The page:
June 4, 2018 Failed Bill C-74, An Act to implement certain provisions of the budget tabled in Parliament on February 27, 2018 and other measures (report stage amendment)
June 4, 2018 Failed Bill C-74, An Act to implement certain provisions of the budget tabled in Parliament on February 27, 2018 and other measures (report stage amendment)
May 31, 2018 Passed Time allocation for Bill C-74, An Act to implement certain provisions of the budget tabled in Parliament on February 27, 2018 and other measures
April 23, 2018 Passed 2nd reading of Bill C-74, An Act to implement certain provisions of the budget tabled in Parliament on February 27, 2018 and other measures
April 23, 2018 Failed 2nd reading of Bill C-74, An Act to implement certain provisions of the budget tabled in Parliament on February 27, 2018 and other measures (reasoned amendment)
April 23, 2018 Passed Time allocation for Bill C-74, An Act to implement certain provisions of the budget tabled in Parliament on February 27, 2018 and other measures

Budget Implementation Act, 2018, No. 1Government Orders

April 16th, 2018 / 5:55 p.m.
See context

Liberal

Filomena Tassi Liberal Hamilton West—Ancaster—Dundas, ON

Madam Speaker, I was very pleased that both my hon. colleague and the speaker before him mentioned the commitment to research and the $1.7 billion over five years being invested in research. In my riding, I have three post-secondary institutions, and I cannot tell you how thrilled they are with the commitment of the government to research. In fact, the president of one of the post-secondary institutions has stated that this has breathed a whole new life into the institution.

I would like to ask the hon. member about the importance of this investment in research and how not only researchers but all Canadians would benefit from this very important investment.

Budget Implementation Act, 2018, No. 1Government Orders

April 16th, 2018 / 5:55 p.m.
See context

Liberal

Nick Whalen Liberal St. John's East, NL

Madam Speaker, St. John's East is the home of Memorial University, the university of Newfoundland and Labrador. There are over 18,000 full-time students at the institution. There is an engineering faculty, a business faculty, and social sciences. There is a new science building, to which our federal government has contributed $100 million in infrastructure funding. There is a world-class medical school. Within each of these departments and programs, there are researchers who are solving today's problems. However, they often cannot do that without the support of additional faculty, without research staff, and without Ph.D. students who are working on those problems with them. In order to build those labs, build that base of knowledge, and have that work done, they need additional funding and support.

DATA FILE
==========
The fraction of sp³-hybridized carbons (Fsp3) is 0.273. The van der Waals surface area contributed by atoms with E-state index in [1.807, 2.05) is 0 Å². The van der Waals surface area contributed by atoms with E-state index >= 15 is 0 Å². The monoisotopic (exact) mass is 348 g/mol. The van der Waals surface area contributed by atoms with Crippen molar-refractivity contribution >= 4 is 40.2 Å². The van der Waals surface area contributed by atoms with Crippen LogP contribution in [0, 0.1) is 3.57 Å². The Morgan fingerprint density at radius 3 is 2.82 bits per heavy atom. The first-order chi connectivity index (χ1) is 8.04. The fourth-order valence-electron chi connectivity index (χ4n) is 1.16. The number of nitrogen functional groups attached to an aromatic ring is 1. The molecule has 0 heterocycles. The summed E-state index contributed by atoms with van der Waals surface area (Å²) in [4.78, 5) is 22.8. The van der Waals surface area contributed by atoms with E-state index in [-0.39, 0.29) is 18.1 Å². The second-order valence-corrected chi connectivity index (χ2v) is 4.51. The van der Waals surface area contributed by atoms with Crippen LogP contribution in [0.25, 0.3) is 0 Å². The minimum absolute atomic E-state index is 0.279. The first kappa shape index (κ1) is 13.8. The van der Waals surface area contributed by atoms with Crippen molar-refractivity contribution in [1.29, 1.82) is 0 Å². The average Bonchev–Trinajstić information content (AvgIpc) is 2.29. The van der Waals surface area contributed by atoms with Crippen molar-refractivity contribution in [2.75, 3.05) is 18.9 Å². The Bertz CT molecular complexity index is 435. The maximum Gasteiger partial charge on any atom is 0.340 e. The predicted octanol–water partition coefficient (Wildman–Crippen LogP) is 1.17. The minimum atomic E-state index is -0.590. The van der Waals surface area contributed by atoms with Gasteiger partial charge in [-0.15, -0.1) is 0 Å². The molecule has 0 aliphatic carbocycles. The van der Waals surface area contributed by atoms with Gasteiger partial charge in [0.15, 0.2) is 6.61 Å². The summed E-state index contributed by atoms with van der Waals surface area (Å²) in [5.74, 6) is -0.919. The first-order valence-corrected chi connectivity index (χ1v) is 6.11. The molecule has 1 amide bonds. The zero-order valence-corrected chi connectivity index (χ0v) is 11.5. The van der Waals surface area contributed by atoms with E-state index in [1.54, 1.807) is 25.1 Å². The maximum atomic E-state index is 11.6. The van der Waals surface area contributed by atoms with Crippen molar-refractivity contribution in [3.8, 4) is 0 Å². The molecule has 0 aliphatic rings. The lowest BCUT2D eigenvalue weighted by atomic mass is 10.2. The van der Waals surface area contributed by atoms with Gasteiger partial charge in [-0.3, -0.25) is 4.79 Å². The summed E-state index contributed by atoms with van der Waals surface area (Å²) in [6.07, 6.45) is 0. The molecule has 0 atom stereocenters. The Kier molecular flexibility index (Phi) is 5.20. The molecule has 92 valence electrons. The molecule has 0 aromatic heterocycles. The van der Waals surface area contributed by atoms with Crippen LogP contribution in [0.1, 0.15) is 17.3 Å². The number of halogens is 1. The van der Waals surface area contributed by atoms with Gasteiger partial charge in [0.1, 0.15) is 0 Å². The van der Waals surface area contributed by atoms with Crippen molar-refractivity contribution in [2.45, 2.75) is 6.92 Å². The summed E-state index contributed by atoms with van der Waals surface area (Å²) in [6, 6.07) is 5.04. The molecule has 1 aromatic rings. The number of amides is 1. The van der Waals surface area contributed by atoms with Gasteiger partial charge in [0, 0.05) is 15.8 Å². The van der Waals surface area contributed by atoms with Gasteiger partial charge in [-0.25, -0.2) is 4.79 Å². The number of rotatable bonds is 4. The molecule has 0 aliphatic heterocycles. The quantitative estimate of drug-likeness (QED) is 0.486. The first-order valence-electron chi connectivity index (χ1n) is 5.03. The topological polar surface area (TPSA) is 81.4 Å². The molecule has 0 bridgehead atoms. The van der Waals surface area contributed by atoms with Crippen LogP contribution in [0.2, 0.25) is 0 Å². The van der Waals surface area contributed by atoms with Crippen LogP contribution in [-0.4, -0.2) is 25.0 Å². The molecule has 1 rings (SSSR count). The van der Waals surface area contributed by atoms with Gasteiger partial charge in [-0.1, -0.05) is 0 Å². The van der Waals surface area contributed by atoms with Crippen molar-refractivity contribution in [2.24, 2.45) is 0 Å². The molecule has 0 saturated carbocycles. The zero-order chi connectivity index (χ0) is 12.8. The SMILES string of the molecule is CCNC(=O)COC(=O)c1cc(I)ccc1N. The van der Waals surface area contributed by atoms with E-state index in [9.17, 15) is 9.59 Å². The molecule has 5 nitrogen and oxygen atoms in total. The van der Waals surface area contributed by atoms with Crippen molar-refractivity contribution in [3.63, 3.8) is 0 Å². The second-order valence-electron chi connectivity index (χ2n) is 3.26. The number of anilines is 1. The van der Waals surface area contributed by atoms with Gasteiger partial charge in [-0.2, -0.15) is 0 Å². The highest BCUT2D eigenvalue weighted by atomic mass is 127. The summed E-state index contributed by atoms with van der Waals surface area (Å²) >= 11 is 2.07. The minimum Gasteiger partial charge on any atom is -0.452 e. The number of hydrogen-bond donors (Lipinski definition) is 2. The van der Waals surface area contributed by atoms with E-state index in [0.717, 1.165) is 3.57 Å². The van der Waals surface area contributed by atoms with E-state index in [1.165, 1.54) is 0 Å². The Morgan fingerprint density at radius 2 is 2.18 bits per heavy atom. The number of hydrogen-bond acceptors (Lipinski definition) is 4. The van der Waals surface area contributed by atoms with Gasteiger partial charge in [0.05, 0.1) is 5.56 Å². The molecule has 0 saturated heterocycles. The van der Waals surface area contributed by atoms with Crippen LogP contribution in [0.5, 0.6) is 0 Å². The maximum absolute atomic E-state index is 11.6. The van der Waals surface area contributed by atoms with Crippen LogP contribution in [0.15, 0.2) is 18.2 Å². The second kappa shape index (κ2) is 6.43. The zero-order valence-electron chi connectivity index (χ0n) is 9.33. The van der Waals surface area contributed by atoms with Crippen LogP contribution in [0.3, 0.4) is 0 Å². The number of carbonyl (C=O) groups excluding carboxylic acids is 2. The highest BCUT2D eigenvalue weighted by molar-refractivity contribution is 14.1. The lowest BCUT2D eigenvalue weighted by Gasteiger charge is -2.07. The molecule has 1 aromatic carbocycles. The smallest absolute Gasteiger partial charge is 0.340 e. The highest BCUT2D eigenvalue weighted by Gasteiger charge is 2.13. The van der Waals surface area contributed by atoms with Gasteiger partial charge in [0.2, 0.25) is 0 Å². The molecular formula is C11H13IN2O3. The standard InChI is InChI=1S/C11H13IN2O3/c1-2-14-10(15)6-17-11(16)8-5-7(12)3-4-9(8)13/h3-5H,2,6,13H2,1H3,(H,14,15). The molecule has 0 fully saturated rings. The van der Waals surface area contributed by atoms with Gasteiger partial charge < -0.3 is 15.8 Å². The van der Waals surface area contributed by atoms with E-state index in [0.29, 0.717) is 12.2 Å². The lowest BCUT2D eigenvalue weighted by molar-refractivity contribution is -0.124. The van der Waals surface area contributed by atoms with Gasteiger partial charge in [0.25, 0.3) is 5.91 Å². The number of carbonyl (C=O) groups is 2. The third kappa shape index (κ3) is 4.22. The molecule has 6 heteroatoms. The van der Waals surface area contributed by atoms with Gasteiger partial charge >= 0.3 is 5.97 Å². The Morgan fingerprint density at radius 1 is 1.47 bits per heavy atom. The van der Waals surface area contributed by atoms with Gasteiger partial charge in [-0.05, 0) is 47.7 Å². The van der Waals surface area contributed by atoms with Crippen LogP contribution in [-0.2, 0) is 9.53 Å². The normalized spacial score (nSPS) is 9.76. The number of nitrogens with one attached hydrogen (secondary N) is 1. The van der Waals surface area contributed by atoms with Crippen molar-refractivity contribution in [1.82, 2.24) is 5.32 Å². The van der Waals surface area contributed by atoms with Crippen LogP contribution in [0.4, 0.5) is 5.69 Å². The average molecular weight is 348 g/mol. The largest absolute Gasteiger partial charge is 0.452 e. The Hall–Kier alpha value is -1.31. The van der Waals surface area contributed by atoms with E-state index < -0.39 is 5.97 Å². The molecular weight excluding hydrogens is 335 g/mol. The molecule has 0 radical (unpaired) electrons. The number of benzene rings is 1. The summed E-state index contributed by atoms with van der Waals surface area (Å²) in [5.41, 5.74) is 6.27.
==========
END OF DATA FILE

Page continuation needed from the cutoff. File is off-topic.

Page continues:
The granting councils have been underfunded for a long time. The recent report that led to our increase in research funding called specifically for a massive injection of federal government dollars into primary research so that these problems can be solved. Ultimately, and we see it within the incubators at our national universities, companies develop out of this primary research, and those companies go on to sell products not only in Canada but in global markets. The people who work in those companies have high-quality, interesting jobs that keep them in their local communities and at the universities, and drive the cycle of growth that we need in the 21st century.

Budget Implementation Act, 2018, No. 1Government Orders

April 16th, 2018 / 5:55 p.m.
See context

Conservative

Garnett Genuis Conservative Sherwood Park—Fort Saskatchewan, AB

Madam Speaker, I am delighted to have the opportunity today to discuss the budget. First, I would like to talk about some things having to do with gender equality.

The budget bemoans the unequal sharing of caregiver responsibilities. Page 45 of the budget notes that 92% of EI parental leave is paid to women, while 8% is paid to men. The gap between 92% and 8% is very large, but there is nothing to indicate that it is the result of sexism or lack of autonomy. Most women claiming EI parental leave benefits are relatively young, between 25 and 34 years old. These women grew up in a relatively different world from that in which many members of the House grew up, especially in terms of equal opportunities for women. About 34% of these young women have a university degree, compared to 26% of men the same age. The young women most likely to have children today have a huge educational advantage over men.

However, they are also much more likely to take parental leave. Why is that? Maybe it is because they want to. Maybe it is a personal choice, and that is all there is to it. Maybe in the privacy of the discussions that take place between couples, women are statistically more likely to express a preference for spending more time with an infant child. Some ideologues might see this as a problem resulting from patriarchal social programming, but I would argue that as long as women are freely making this choice, there is no problem. I would note as well that parental leave is for those caring for newborns. It may be that the division of caregiving responsibilities is somewhat different for older children. Perhaps women are more likely to take on caregiving responsibilities for infants because some women choose to breastfeed.